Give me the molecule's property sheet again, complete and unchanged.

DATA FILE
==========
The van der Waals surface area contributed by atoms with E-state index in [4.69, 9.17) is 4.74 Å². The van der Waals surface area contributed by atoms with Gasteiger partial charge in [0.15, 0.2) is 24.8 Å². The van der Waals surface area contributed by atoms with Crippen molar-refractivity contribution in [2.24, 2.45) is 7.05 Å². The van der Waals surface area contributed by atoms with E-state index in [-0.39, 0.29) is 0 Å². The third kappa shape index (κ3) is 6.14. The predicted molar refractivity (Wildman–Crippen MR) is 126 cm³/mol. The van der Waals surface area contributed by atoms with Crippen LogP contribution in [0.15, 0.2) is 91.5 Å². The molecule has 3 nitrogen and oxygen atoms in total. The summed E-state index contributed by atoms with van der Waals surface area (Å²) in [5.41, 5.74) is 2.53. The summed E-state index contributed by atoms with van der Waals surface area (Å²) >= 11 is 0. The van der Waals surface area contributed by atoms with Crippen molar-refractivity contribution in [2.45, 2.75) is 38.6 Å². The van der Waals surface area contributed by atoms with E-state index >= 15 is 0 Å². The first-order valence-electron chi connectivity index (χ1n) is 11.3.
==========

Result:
The van der Waals surface area contributed by atoms with E-state index in [4.69, 9.17) is 4.74 Å². The van der Waals surface area contributed by atoms with Gasteiger partial charge in [0.15, 0.2) is 24.8 Å². The van der Waals surface area contributed by atoms with Crippen molar-refractivity contribution in [2.24, 2.45) is 7.05 Å². The van der Waals surface area contributed by atoms with E-state index in [-0.39, 0.29) is 0 Å². The third kappa shape index (κ3) is 6.14. The predicted molar refractivity (Wildman–Crippen MR) is 126 cm³/mol. The van der Waals surface area contributed by atoms with Crippen LogP contribution in [0.15, 0.2) is 91.5 Å². The molecule has 3 nitrogen and oxygen atoms in total. The summed E-state index contributed by atoms with van der Waals surface area (Å²) in [5.41, 5.74) is 2.53. The summed E-state index contributed by atoms with van der Waals surface area (Å²) >= 11 is 0. The van der Waals surface area contributed by atoms with Crippen molar-refractivity contribution in [2.45, 2.75) is 38.6 Å². The van der Waals surface area contributed by atoms with E-state index >= 15 is 0 Å². The first-order valence-electron chi connectivity index (χ1n) is 11.3.